A newly found fossil is about three million years younger than any previous pliosaur find, suggesting that plesiosaurs dominated the oceans when dinosaurs were on land.
Their estimated age is 150 million years.
According to local paleontologist Steve Etches, who helped with the find, the fossil was found around 36 feet above ground.
The group had to move swiftly to get the valuable and unusual fossil during ideal weather and before summer storms, perhaps destroying it.
Etches’s friend Philip Jacobs found the pliosaur snout in the sand.
After a three-week operation to chip away at a cliff, Etches and his colleagues mapped the cliff using drones and located the rest of the pliosaur. Jacobs and Etches improvised a stretcher to move the enormous fossil away from the site.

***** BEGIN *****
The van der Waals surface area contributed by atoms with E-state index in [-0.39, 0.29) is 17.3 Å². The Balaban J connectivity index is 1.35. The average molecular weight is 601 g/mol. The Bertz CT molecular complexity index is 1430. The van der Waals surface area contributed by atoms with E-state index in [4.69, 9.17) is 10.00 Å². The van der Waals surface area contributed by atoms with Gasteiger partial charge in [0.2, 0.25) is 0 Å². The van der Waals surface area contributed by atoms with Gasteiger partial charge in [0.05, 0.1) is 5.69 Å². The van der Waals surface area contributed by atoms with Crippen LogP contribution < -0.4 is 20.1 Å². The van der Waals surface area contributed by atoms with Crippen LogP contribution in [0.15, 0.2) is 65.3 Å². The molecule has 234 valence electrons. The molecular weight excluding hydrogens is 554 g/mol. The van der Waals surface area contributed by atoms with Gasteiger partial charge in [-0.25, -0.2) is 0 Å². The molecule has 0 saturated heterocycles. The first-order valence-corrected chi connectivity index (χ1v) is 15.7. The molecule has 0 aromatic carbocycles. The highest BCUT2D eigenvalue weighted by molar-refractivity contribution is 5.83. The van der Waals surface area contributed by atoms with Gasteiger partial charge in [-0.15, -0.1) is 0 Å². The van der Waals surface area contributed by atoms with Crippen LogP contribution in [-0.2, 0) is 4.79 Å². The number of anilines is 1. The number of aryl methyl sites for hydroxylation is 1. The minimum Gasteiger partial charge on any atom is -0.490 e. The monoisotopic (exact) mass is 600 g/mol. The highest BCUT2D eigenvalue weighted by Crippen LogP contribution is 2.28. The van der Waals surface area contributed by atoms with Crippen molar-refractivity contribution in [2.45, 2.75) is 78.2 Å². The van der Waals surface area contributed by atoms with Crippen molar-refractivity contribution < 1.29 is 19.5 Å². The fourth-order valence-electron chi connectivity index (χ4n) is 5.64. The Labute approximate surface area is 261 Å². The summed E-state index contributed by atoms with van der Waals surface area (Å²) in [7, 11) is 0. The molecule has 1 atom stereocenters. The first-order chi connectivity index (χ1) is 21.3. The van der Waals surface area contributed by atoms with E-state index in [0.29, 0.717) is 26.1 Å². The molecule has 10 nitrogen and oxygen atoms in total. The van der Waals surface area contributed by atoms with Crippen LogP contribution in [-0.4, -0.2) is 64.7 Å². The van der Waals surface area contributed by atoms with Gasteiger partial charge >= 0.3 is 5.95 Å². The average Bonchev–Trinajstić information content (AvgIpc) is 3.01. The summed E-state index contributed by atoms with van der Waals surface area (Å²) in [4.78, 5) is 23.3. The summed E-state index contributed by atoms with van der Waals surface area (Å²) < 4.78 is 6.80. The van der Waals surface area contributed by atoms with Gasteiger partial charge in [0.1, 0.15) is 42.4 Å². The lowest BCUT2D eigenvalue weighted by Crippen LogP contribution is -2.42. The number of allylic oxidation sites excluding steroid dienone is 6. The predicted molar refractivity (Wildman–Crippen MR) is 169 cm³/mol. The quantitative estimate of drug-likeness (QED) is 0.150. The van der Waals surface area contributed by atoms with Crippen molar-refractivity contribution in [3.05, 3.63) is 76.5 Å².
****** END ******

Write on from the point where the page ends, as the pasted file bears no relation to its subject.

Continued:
It was up to Etches to painstakingly restore the cranium. There came a time when the clay and bone shattered, which he described as “extremely disillusioning,” but they were eventually able to repair every bone.
When a remaining portion of the skull was missing, the fossil searchers charted and examined the lofty rock face above using drones.
According to the drones ‘ findings, the remaining portion of the skull was most likely around 36 feet above ground. The crew used that as a compass and set out on a complex excavation that required rappelling down the rock face. They hung from the cliffside for three weeks while they laboriously chipped the fossil out of its rock formation.
Etches said they were “very delighted” when they saw the fossil for the first time close “its jaws together,” which means the fossil is complete.
You can tell the monster is massive since its cranium is longer than the average person.
Its 130 teeth, particularly the front ones, will catch your eye.
Their length and sharpness made them lethal with only one bite. The pliosaur was the top predator in the seas; it was 10–12 meters long and had four strong appendages that allowed it to move quickly.